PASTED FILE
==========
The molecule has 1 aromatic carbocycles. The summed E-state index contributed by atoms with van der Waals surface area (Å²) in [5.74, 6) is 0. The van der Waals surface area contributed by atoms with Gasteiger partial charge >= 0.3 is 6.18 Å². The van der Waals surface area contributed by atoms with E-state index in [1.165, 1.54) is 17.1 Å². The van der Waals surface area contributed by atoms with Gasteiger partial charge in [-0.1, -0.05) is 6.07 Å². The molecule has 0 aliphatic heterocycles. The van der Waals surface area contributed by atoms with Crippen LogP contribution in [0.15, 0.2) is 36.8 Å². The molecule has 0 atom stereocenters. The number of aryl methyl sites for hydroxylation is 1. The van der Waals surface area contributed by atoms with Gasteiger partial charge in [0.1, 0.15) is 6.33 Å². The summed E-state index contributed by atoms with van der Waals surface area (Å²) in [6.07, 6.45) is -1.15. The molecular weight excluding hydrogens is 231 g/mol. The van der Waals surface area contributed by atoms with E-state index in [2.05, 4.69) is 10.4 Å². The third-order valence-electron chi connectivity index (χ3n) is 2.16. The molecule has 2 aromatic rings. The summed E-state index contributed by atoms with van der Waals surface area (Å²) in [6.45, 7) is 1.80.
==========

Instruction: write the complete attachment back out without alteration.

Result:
The molecule has 1 aromatic carbocycles. The summed E-state index contributed by atoms with van der Waals surface area (Å²) in [5.74, 6) is 0. The van der Waals surface area contributed by atoms with Gasteiger partial charge >= 0.3 is 6.18 Å². The van der Waals surface area contributed by atoms with E-state index in [1.165, 1.54) is 17.1 Å². The van der Waals surface area contributed by atoms with Gasteiger partial charge in [-0.1, -0.05) is 6.07 Å². The molecule has 0 aliphatic heterocycles. The van der Waals surface area contributed by atoms with Crippen LogP contribution in [0.15, 0.2) is 36.8 Å². The molecule has 0 atom stereocenters. The number of aryl methyl sites for hydroxylation is 1. The van der Waals surface area contributed by atoms with Gasteiger partial charge in [0.1, 0.15) is 6.33 Å². The summed E-state index contributed by atoms with van der Waals surface area (Å²) in [6.07, 6.45) is -1.15. The molecular weight excluding hydrogens is 231 g/mol. The van der Waals surface area contributed by atoms with E-state index in [2.05, 4.69) is 10.4 Å². The third-order valence-electron chi connectivity index (χ3n) is 2.16. The molecule has 2 aromatic rings. The summed E-state index contributed by atoms with van der Waals surface area (Å²) in [6.45, 7) is 1.80.